Tips for photographing vintage cars

While technically this isn’t all about fixing vintage cars, it is a project/hobby of mine so I deem it worthy of posting.

Here are a few handy tips I’ve picked up after photographing over 40 different car shows and races.

Tip #1 – Get yourself a polarizer.

Circular polarizers are a must have for shooting cars. They can reduce glare in bright sunlight but they also help to make colors appear more saturated. By adjusting the polarizer’s orientation you can really bring out some nifty details in reflections as well.

This is more of an option for DSLR users as I’m not aware of any point ‘n’ shoots that incorporate polarizing filters. I’ve bought cheap polarizers from eBay and Circuit City and have been happy with the results.

The nifty blue reflection on the chrome is enhanced by the polarizer in this shot:
Grandover Concours d' Elegance-21

Tip #2 – Don’t shoot from the next county

I really dislike photos of cars that are taken from 20 feet away at car shows. You don’t always have to get a picture of the entire car, group of on-lookers and the show field behind all in one shot. It’s OK to just get a pic of one vehicle, even if you don’t capture the whole car. And there is no rule that states the subject has to be dead center with 4 feet of empty space surrounding that Mustang.

Sometimes I’ll take a whole car snapshot for later reference but I feel the better looking shots are ones that don’t necessarily look as if you are trying to capture the whole field in one snap.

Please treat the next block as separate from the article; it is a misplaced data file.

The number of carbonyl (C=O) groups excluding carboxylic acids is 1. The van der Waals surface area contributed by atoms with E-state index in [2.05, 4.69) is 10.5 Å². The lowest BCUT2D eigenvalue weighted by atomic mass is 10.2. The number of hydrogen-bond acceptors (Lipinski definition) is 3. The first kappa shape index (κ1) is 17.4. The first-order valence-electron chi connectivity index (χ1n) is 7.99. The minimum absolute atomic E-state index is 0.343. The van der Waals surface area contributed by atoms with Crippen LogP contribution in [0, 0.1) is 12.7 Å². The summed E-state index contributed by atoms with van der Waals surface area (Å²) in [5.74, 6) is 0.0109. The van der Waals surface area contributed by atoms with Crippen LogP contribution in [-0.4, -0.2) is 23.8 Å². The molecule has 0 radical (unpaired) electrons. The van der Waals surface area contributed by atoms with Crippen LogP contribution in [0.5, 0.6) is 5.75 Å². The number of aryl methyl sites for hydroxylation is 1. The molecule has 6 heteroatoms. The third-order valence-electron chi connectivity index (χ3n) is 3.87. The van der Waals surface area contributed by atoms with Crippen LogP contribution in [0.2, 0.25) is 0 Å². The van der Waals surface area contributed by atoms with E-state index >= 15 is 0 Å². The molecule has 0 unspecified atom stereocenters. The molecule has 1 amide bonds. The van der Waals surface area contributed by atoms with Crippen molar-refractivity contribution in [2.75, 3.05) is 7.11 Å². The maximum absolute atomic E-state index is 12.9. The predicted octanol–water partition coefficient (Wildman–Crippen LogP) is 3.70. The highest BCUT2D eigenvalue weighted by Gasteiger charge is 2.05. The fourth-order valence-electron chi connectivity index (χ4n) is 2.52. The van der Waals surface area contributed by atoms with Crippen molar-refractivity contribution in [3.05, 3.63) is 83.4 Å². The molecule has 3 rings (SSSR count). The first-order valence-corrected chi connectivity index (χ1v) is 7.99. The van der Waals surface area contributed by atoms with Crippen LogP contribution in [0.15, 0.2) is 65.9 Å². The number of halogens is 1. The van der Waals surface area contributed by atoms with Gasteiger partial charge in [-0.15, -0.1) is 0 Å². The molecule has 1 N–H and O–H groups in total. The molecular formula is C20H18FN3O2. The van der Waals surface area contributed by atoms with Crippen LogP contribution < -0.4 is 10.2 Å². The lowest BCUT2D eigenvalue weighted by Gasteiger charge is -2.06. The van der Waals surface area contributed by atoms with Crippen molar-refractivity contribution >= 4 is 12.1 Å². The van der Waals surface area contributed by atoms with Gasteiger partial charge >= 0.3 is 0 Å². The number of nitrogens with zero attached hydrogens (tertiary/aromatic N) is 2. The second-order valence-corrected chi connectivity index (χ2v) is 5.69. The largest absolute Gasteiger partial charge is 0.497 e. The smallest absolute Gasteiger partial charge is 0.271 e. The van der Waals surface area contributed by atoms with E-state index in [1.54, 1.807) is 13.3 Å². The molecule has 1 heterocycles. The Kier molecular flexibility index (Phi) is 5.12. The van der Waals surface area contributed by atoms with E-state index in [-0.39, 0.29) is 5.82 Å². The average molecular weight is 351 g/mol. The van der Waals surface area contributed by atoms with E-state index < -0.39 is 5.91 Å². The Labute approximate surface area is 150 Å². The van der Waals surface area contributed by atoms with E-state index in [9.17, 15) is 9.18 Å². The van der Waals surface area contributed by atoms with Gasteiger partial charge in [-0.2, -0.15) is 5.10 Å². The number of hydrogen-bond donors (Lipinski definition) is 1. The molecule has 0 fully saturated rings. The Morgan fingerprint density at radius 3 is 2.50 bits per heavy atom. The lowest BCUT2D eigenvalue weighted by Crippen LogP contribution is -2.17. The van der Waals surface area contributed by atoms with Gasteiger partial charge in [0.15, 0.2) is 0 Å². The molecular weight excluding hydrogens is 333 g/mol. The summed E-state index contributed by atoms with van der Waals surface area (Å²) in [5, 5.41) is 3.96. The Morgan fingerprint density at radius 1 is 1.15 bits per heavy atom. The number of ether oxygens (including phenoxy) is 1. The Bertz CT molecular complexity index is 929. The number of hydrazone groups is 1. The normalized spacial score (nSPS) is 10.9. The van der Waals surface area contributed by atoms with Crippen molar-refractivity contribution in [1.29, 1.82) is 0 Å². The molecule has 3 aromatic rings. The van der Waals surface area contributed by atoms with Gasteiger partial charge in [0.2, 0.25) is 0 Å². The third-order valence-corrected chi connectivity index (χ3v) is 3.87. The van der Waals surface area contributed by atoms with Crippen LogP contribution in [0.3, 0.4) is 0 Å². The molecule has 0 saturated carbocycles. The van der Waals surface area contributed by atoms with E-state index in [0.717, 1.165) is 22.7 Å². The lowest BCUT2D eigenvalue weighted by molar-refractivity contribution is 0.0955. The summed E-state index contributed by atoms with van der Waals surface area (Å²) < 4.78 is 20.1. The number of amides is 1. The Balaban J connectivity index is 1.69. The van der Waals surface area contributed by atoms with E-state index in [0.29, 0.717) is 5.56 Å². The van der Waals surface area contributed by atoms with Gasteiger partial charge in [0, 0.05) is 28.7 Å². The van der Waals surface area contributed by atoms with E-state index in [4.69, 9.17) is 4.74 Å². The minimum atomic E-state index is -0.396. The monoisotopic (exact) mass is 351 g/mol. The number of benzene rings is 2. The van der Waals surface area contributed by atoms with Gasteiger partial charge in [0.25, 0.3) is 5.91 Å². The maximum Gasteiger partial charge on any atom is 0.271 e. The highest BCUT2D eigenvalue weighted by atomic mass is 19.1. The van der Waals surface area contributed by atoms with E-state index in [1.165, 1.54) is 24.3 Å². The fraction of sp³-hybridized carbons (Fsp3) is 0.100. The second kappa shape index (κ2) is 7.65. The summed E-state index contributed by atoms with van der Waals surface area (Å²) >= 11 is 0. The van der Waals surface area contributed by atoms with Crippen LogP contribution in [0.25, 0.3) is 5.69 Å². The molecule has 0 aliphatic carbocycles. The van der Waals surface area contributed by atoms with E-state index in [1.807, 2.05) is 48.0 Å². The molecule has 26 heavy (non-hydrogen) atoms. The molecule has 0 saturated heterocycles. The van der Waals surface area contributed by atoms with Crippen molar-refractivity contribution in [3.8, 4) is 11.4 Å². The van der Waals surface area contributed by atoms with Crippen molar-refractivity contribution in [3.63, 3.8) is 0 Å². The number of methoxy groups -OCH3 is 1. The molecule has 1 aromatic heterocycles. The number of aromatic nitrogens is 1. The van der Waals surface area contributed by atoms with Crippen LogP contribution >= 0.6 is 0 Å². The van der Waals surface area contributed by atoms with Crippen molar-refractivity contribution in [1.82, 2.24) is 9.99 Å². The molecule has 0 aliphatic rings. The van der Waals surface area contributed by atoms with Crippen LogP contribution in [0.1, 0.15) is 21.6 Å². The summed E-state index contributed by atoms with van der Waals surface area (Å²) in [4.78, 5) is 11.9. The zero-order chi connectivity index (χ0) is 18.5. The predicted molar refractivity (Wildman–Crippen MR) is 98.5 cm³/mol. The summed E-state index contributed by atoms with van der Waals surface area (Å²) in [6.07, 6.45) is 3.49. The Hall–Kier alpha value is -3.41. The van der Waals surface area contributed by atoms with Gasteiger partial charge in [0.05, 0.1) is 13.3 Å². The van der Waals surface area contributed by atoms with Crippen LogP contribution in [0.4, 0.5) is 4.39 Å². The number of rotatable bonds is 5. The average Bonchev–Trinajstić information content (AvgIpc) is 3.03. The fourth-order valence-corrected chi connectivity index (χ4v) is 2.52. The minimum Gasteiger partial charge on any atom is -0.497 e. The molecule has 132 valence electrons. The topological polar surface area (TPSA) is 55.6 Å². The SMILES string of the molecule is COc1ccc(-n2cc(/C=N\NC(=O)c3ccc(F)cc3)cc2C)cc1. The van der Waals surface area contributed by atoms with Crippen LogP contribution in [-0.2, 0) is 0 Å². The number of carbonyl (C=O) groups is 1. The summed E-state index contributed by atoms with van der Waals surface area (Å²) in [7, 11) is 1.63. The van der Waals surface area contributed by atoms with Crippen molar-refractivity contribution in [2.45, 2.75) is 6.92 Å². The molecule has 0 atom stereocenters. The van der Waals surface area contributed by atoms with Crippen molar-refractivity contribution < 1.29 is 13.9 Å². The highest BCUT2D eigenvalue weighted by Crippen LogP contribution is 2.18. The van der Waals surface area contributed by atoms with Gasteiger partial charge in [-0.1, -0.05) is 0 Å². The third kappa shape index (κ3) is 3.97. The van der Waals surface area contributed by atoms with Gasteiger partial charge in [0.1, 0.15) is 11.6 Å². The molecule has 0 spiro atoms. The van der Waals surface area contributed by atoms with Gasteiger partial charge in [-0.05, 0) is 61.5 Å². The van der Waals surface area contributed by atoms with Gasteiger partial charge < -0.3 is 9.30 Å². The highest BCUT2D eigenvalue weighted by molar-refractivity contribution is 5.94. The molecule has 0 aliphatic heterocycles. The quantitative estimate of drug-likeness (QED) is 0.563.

Vintage at the Vineyards - may 2009-151

Tip #3 – Find the lines

Vintage cars have some serious body lines. You don’t see sculpting like this on new cars and it often makes for great images.

Grandover Concours d' Elegance-27

Tip #4 – Get up and get down

Viewing pictures of cars shot from eye level is just fine if you want to showcase everything you saw as you saw it. But when you actually have a close look at a sexy vintage car, who stands at their full height to have a peek at the rich wood grain and leather interiors or the one of a kind tail lights? Take a seat (or a knee), get some ground level pictures that really detail that GTO’s stacked headlights. By the same token, creative shots are often as simple as holding the camera up above your head and snapping a few un-aimed pics.

Camera held at arms length above my head:
Classics on the James 2009-5

Shot while kneeling:
Grandover Concours d' Elegance-50

Tip #5 – Don’t forget the peeps

I’ll be the first one to admit that I don’t get enough shots of people at car events. But the interaction of people and vintage cars is what racing or concours shows or swap meets are all about…and there are usually some characters at any one of these events.

I snapped this one inconspicuously as we were just stopping our drive though the WV hills for a lunch break:

Tip #6 – Do something crazy

Some cars are so fast that they look as though they’re moving even when standing still. Others are so sexified that they hardly require any thought at all to make a fine looking picture. But not every image has to be a perfectly composed portrait of automotive genius. Tweak your shutter speed and take a long exposure image to get interesting blur effects. Do a zoom burst exposure to highlight one area of the car. Photoshop the heck out of the image to really bring out those vintage paint schemes.

3 second exposure:
Vintage at the Vineyards - may 2009-46

Zoom burst exposure, 1/6 second exposure while zooming in with telephoto lens:
02berfest 2008-10

Photoshopped image for comic book-style photo book: